Swarms of these jellies can shut down power plants and mines, and cause great damage to fisheries and aquaculture all along the west coast of South Africa. They mainly eat other jellies (they are what’s known as “jellyvivorous”), as well as plankton and fish likes anchovy, horse mackerel and pilchard.

Upside down jelly (Cassiopea xamachana)

Upside down jelly (Cassiopea xamachana). Photo by Ingrid Sinclair

This jelly is commonly found in mangrove ecosystems and can tolerate a wide range of salinities. This species of jelly hosts photosynthetic algae, which provide most of the energy for the jelly’s day-to-day activities. These jellies mostly lie around and “sun tan”, and only ever move if disturbed or if they need to find a better spot to “tan”. These jellies can also eat food for energy, like other jellies.

Comb jelly (Beroe cucumis)

Comb jelly (Beroe cucumis). Photo by Ingrid Sinclair

Comb jellies are not jellies at all, but their bodies are made up of a similar jelly substance. Instead of tentacles, these animals have teeth made of cilia, which they use to eat other comb jellies. Their mouths can stretch wide enough to swallow an entire comb jelly of the same size as them.

The comb jelly's light show. Photo by Ingrid Sinclair

The pretty light show that these jellies give off, however, is not emitted from them. They have plates of cilia all along the supporting “spines” of their bodies that reflect and refract light, much like fast-moving prisms.

Amakusa or Malaysian jelly (Sanderia malayensis)

Amakusa or Malaysian jelly (Sanderia malayensis). Photo by Ingrid Sinclair

Amkusa jelly are jellyvivorous like the compass jelly. Because of their long and delicate tentacles and oral arms, they often become entangled up in each another. This is one of the few jellies that cannot be exhibited in a swarm. The Amakusa jelly has a sharp lingering sting and is restricted to warmer waters.

Box jelly (Carybdea branchi)

Box jelly (Carybdea branchi). Photo by Ingrid Sinclair

This species is quite interesting as it's restricted to colder water, whereas its cousins are mainly found in warmer waters. Box jellies are a group of animals known to have very well developed eyes and other sensory organs that help them distinguish between shapes, obstacles and movements. Because of their box shape, they are able to propel themselves in the direction they wish, allowing them to actively hunt through schools of fish and shrimp.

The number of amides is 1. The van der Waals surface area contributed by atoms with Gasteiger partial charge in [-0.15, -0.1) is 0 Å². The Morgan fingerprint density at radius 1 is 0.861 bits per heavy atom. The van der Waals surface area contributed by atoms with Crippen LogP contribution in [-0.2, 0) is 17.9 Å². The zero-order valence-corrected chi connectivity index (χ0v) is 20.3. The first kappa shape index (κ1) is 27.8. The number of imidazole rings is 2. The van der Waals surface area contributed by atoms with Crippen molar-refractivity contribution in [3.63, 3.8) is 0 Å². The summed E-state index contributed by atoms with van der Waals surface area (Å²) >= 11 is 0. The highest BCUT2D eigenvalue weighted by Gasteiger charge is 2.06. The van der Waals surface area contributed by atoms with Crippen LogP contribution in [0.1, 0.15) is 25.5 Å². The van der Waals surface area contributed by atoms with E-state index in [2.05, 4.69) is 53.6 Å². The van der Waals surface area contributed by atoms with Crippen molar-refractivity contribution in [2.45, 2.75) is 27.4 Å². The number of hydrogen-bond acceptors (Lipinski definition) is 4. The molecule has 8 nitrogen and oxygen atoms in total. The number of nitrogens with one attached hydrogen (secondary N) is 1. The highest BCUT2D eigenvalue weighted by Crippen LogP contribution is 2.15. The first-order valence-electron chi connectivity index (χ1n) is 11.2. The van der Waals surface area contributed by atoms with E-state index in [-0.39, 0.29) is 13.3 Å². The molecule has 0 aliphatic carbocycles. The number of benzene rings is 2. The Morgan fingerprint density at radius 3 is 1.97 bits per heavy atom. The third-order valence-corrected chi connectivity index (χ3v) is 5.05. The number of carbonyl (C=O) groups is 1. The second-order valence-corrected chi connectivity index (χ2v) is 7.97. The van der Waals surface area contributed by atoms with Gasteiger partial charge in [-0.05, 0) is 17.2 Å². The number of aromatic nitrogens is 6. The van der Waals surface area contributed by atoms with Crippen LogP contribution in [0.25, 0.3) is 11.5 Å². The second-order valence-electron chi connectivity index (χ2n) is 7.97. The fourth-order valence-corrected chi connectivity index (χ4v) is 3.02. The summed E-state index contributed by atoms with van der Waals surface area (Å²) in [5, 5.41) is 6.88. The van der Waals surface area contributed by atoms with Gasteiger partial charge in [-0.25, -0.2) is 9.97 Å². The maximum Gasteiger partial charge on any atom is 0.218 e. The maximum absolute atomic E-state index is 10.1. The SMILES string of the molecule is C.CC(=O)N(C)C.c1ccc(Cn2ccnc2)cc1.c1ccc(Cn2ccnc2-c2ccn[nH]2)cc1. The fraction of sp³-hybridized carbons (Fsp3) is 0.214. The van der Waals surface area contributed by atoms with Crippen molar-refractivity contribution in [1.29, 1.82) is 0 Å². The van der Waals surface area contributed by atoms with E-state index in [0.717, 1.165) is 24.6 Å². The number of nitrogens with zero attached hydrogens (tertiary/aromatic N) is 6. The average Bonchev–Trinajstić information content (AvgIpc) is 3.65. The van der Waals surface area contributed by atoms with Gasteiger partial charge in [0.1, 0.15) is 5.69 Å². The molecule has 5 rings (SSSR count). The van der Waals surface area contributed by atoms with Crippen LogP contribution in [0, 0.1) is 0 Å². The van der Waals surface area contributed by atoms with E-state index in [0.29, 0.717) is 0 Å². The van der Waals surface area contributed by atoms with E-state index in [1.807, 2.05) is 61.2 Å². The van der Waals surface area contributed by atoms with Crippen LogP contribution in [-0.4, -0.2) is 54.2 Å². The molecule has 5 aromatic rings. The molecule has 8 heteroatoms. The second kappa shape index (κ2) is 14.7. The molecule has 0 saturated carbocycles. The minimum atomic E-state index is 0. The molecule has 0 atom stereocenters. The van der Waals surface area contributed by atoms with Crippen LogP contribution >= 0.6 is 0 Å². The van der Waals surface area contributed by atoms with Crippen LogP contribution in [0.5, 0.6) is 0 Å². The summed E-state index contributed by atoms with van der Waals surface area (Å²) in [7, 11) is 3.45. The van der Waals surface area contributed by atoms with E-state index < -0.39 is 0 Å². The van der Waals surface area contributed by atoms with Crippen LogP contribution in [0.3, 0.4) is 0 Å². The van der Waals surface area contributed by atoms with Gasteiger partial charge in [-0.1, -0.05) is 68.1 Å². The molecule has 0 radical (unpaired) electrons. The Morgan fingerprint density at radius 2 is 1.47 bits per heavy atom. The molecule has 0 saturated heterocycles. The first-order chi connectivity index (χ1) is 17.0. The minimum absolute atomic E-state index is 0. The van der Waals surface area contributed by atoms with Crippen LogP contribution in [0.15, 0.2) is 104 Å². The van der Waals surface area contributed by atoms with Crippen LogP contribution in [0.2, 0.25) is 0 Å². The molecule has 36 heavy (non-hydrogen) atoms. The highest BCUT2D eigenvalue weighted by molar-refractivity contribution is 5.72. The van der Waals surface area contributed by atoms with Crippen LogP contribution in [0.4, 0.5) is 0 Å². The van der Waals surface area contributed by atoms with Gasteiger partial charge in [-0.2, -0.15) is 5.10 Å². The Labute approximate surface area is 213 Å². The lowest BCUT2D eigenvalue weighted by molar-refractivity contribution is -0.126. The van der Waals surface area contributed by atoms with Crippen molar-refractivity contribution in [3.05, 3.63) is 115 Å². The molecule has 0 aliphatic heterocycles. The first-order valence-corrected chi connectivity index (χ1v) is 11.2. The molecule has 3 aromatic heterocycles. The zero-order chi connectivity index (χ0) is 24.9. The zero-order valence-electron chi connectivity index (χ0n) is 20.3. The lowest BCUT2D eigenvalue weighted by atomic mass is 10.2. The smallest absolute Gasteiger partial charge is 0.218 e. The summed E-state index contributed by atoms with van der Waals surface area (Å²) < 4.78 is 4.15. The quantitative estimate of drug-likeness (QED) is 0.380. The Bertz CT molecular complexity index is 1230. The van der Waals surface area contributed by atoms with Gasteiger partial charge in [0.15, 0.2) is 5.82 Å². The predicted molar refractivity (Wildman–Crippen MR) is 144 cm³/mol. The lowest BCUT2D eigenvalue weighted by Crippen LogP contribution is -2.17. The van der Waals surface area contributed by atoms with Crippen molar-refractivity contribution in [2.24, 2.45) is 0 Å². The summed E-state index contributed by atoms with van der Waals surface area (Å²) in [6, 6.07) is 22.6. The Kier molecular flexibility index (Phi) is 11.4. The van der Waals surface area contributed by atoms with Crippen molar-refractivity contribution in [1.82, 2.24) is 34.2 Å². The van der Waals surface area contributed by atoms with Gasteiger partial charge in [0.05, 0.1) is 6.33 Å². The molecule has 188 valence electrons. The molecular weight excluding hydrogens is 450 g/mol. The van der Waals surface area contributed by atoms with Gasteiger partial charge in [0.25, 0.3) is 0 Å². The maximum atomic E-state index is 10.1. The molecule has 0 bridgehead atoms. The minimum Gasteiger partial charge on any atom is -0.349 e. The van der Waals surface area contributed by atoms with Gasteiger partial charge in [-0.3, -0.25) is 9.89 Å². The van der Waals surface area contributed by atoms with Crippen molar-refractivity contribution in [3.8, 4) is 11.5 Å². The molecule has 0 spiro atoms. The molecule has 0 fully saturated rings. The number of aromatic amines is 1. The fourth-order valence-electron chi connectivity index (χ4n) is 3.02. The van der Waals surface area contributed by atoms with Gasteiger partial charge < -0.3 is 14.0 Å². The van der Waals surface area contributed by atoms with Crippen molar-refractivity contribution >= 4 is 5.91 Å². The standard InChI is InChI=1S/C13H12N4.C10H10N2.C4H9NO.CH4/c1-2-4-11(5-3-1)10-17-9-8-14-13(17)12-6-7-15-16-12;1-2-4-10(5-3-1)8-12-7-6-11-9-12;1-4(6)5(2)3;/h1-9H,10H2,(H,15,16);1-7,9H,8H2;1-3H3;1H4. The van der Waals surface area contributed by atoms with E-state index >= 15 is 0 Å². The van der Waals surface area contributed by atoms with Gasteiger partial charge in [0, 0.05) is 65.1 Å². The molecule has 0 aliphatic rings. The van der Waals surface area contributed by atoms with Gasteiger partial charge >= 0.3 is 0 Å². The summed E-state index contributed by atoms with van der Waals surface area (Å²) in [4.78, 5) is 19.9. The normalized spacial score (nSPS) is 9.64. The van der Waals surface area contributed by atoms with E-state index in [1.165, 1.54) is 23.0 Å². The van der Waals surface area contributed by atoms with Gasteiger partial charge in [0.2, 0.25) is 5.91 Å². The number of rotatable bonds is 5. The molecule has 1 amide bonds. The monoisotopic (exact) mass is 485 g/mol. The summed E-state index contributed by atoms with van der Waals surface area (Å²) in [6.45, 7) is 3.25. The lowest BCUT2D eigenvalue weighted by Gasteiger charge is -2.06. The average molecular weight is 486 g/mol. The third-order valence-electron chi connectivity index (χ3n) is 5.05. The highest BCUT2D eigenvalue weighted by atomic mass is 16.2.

Their sting is very painful and can leave swelling and lesions comparable to that of a wasp. Reports of cardiac arrest have been noted but to date, no one along the South African coast has died from the sting of this jelly.

The blue blubber jelly (Catostylus mosaicus)

The blue blubber jelly (Catostylus mosaicus). Photo by Ingrid Sinclair

Because of its smooth texture, the blue blubber jelly is a popular ingredient in many Far Eastern dishes. This jelly group’s members come in many colours, including brown, maroon, cyan and white. They are very energetic swimmers, so they require lots of food to keep them going. Unlike many other jellies that have long tentacles around their bells, blue blubbers have thousands of tiny little mouths on their eight arms that help it catch and eat food. They are commonly found in river systems along our east coast but live happily in our warmer coastal waters as well.

Moon jellies (Aurelia sp.)

Moon jellies (Aurelia sp.). Photo by Ingrid Sinclair

Moon jellies are one of the most widespread jelly species in the world. There are many variations of this species and new ones are still being added. They are one of the easiest jelly species to grow and keep, thus they are popular in aquariums. They have a mild sting.

blog comments powered by Disqus